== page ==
Dementia care support groups have been shown in studies to improve people's mental health and improve the quality of life for those with dementia and their loved ones. Finding a community going through your struggles as a caregiver is important whether you are new to the job or have been a caretaker for dementia patients for years.
Read on to know more about getting dementia care support groups.
As your loved one's memories fade and skills deteriorate, caring for someone with Alzheimer's disease or dementia might feel like a succession of grieving experiences. Dementia causes people to alter and behave in unexpected ways, which can be unpleasant or upsetting.
These shifts can cause feelings of bewilderment, irritation, and despair in caregivers and patients. As the disease progresses through the stages, your loved one's needs will grow, your caregiving and financial duties will become more difficult, and weariness, stress, and loneliness will become overwhelming.
Multiple caregiver groups in the U.S. exist to help with the impending pressure of taking care of dementia patients. Here are a few you should check out if you're actively working with dementia patients in a nursing home:
Family Caregiver Alliance is a free, unmoderated online community for family members, partners of persons with dementia, and caregivers of adults who have chronic, debilitating disorders like Alzheimer's disease, stroke, traumatic brain injury, etc.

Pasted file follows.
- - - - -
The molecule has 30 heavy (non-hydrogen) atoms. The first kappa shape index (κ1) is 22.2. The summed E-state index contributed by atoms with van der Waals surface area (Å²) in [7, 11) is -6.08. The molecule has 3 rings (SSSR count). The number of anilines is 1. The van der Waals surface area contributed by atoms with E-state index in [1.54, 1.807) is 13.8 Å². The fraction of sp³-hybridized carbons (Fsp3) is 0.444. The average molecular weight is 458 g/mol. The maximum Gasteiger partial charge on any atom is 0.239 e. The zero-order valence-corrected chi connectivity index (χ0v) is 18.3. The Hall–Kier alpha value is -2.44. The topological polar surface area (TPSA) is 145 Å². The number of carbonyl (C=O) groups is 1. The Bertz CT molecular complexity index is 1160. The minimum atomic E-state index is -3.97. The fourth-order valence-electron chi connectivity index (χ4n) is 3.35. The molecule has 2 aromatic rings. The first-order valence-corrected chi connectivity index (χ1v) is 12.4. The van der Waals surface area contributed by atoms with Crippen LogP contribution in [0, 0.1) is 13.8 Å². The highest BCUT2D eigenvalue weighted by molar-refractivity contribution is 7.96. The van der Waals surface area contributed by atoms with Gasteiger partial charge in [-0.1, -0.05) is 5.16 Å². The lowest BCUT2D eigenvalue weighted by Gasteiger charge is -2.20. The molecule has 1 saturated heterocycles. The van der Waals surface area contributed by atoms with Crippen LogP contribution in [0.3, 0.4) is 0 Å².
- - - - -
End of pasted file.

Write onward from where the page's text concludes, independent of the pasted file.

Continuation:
During group chats, you can send and receive email messages. For gay, lesbian, bisexual, or transgender carers, the Family Caregiver Alliance also has an LGBT Community Support forum.
Dementia Mentors' main purpose is to provide a social outlet for persons living with dementia in a friendly setting. Mentoring might include answering questions about daily life, coping with dementia, and sharing experiences and other topics.
Memory Café, an online social gathering for people with dementia, is another service offered by the organization. Every month, roughly 46 meetings are held at various times throughout the day to accommodate those who live in different time zones.
There are numerous Facebook support groups for people with dementia and their caregivers that provide confidential social media platforms. Memory Persons is a community for people living with dementia and their careers, family members, and other loved ones, with over 23,500 members.
Group administrators will need to submit their permissions before sending you an email response message (a polite welcome that will inform you more about the group and allow you to browse the comments from other group members).
Over 16 million Americans and many more worldwide care for someone with dementia. Since there is presently no treatment for Alzheimer's or dementia, your caregiving and support are typically the most important factors in improving your loved one's quality of life.
Providing good care for your loved ones suffering from dementia is a duty caregivers in professional facilities take to heart. However, this can often cause distress and lead to strained mental health.
Finding dementia care support groups is a good way to ensure you’ve got your bases covered. Learn more about dementia night care for your loved ones with memory problems by sorting through useful blogs at Senior Strong.